Victoria’s crisis-riddled triple-zero system lacks agility to respond to emergencies and is besieged by a risk-averse culture, leading to “dire outcomes” for patients awaiting ambulances, according to an independent review of the service.

The review, by former police chief Graham Ashton, found the state’s Emergency Services Telecommunications Authority (ESTA) – which takes calls for all the state’s emergency services – operates like a “corporate entity” rather than an emergency management service.

Its release follows reports of at least 12 deaths – including four children – since October after triple-zero operators either failed to pick up or answer the call within the service’s benchmark times.

The investigation found simple time-critical decisions had to be escalated through multiple levels of ESTA’s leadership until it reached “a person who felt empowered to make a decision.”

“This type of delay is an example that typifies a culture not consistent with ESTA’s mission,” the report says.

It concluded that failure in the systems often had “dire outcomes”, with the pandemic pushing ESTA’s workforce “to its limits.”

With a workforce pool of only 800 operational staff and a lack of flexibility in enterprise agreements, ESTA was unable to boost capacity during periods of unprecedented demand such as during storms in 2021 and peak Covid periods, the review found.

Victorian Ambulance Union secretary Danny Hill said the report aligned with paramedics’ concerns about the service.

“It’s been our biggest complaint that ESTA has sort of been its own, almost like a satellite surrounding the rest of the emergency services planet and just sort of doing its own thing,” he said.

The report recommended the service be integrated into the Department of Justice and Community Safety from next year and undergo a rebrand to become “Triple Zero Victoria” to signify faster call-taking as its primary responsibility.

A new board of advisers will also be created, which will include members of Ambulance Victoria and Victoria Police to draw on their emergency services expertise.

The Andrews government said it supported “in principle” all of the report’s recommendations and noted five were already underway. It said work on the remaining 15 recommendations would begin immediately, with call-taking and technology recommendations the most pressing elements of the report.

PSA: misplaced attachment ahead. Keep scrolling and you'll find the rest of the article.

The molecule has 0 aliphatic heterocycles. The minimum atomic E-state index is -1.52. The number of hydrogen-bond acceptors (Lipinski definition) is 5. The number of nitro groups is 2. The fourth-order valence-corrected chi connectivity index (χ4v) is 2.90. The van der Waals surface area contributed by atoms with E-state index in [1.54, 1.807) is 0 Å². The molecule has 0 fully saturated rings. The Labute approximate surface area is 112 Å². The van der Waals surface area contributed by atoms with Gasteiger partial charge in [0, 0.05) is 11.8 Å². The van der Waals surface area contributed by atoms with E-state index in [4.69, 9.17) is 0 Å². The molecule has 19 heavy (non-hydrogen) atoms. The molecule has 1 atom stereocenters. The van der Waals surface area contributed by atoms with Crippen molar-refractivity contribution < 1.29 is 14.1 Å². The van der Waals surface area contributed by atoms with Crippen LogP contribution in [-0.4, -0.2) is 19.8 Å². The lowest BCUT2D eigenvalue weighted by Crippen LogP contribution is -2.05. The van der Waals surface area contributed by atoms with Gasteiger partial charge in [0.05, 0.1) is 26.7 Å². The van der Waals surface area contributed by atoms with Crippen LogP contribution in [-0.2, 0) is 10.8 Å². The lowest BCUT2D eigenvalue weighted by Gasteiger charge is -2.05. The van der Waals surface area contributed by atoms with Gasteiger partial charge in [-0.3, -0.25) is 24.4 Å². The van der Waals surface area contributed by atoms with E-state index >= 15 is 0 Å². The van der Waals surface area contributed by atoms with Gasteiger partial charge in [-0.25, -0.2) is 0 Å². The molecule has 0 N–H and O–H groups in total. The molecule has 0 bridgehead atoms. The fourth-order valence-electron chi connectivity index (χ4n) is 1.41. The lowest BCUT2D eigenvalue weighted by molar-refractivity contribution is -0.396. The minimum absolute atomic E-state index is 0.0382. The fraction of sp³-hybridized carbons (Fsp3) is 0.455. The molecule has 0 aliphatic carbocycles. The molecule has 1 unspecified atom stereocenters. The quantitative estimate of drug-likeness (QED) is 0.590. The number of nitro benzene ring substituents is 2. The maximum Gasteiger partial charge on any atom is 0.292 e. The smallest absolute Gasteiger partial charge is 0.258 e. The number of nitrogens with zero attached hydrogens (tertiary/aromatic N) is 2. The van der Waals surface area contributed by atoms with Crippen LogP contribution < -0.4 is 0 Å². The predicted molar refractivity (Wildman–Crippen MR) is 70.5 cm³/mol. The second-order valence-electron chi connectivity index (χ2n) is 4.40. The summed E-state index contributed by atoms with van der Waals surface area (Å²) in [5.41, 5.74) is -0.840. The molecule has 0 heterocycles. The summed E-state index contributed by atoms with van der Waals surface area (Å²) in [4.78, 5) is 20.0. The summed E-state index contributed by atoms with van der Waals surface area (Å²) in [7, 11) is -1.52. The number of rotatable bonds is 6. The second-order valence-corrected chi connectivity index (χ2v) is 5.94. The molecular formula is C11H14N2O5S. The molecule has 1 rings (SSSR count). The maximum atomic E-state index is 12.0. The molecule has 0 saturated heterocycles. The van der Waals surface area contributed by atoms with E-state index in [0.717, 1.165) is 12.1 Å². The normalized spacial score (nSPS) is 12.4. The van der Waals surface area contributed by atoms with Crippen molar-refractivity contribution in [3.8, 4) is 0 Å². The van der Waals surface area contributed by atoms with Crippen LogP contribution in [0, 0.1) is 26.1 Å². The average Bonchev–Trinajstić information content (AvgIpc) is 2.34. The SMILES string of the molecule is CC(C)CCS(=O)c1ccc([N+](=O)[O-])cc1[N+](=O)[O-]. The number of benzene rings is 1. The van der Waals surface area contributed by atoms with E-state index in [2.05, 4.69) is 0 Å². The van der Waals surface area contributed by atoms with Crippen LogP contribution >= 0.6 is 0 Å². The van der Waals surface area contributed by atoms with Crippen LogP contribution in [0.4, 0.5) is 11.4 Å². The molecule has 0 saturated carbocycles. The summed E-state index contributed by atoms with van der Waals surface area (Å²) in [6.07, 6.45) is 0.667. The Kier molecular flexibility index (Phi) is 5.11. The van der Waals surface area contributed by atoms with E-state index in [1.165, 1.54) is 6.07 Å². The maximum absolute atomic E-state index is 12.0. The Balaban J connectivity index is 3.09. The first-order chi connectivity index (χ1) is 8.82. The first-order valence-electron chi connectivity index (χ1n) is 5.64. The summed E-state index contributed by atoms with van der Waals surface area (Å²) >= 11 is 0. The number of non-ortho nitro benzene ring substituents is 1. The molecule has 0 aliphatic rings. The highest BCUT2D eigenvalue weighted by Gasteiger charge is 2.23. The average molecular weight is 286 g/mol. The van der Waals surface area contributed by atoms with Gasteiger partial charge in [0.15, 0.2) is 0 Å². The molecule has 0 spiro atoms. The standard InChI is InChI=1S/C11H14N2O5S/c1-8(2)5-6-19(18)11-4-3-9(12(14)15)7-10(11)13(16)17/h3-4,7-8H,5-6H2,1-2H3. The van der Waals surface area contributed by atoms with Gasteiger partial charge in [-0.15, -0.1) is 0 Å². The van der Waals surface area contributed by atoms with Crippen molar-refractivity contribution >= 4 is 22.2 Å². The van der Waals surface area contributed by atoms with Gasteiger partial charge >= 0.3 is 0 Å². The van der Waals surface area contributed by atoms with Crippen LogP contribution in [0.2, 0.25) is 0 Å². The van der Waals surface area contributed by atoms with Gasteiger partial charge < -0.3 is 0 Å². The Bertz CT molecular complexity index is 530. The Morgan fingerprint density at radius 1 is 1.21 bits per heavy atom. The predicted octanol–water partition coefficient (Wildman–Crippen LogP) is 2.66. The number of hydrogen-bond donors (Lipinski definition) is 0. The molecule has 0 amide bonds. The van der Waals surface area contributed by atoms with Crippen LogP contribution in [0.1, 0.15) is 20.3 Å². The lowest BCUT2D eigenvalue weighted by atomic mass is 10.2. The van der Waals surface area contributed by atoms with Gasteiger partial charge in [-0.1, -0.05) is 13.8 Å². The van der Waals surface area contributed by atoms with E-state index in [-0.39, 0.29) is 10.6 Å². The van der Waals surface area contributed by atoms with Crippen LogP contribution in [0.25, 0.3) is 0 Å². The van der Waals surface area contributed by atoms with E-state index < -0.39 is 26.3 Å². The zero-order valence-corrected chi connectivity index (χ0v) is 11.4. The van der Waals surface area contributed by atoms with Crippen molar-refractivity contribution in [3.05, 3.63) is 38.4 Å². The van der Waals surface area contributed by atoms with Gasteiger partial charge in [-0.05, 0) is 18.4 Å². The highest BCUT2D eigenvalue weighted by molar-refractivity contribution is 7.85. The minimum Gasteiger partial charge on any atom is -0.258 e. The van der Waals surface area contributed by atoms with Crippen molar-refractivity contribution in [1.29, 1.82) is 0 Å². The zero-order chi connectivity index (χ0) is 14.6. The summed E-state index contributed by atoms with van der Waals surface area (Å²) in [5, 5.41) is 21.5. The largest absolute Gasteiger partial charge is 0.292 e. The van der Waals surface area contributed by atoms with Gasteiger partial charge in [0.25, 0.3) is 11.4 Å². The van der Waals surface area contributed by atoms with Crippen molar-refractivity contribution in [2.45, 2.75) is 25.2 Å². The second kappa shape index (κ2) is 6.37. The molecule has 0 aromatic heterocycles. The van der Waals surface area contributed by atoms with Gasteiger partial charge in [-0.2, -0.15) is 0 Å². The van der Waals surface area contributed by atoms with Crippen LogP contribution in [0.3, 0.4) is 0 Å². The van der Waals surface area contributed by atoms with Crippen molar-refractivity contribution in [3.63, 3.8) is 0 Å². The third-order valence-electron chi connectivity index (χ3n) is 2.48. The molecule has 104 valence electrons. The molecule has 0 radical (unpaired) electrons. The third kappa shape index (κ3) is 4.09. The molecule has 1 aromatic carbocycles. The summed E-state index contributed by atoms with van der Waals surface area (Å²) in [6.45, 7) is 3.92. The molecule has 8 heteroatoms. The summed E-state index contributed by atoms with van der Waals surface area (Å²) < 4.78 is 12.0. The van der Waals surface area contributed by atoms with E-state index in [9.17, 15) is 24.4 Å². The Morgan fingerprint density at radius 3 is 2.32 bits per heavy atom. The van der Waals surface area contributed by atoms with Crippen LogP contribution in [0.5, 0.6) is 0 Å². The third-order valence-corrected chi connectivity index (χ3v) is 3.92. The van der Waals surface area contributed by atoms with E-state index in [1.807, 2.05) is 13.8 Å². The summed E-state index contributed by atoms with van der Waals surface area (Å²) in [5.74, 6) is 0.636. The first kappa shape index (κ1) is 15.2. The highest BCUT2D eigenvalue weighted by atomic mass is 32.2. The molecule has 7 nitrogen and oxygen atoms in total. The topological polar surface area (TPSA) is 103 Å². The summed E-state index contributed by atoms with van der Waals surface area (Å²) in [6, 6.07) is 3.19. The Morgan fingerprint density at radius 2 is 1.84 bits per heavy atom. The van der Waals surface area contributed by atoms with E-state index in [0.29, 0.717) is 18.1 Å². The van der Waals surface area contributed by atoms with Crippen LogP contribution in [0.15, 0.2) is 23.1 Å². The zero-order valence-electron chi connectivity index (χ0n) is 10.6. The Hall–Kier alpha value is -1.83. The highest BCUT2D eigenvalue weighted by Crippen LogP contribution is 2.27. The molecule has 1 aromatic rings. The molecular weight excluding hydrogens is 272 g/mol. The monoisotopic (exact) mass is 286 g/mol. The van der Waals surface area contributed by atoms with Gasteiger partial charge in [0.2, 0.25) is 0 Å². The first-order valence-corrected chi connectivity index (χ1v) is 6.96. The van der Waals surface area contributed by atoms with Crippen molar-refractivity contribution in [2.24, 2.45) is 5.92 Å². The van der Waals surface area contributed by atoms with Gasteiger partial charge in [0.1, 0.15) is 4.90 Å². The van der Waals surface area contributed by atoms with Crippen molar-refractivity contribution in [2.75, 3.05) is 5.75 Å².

The report also warned that low staff morale – due to the challenging and confronting nature of the role and pandemic pressures – would impact the service’s ability to boost recruitment to meet demand if left unresolved.

Staff told the review the leadership team did not understand their issues, with Covid-19 and negative media coverage of the service exacerbating staff wellbeing concerns.

“The reactive nature of service delivery means that there is a focus on ‘keeping the lights on’, rather than proactive improvement or innovation,” the report found.

A separate review by the inspector general for emergency management will probe the unprecedented call volume the service faced during Covid.

The Victorian opposition has for weeks accused the Andrews government of keeping the report secret after it was received in March. Last week, the premier, Daniel Andrews, was pressed by reporters on whether he had read the full report but labelled the opposition’s attacks a “political game.”

The emergency services minister, Jaclyn Symes, said the government would work with ESTA, emergency service organisations, unions and workers to ensure it got the reform right.

“Victorians should have the confidence that when they call for help in an emergency, they will get it,” she said.

The review, commissioned by the government last year, was not designed to investigate individual deaths but to consider broad structural reform of the call-service. It also followed reports of the authority’s call-system crashing and putting patient lives at risk.

Earlier this month, the government handed down the state budget – with a $12bn health funding blitz to help repair the state’s overburdened health sector and clear deferred care that has built up over the pandemic. It included $333m for 400 extra ESTA call-takers.

In March, the government also launched a recruitment campaign to hire 120 additional call-takers as part of a $115.6 million reform package.

Source: The Guardian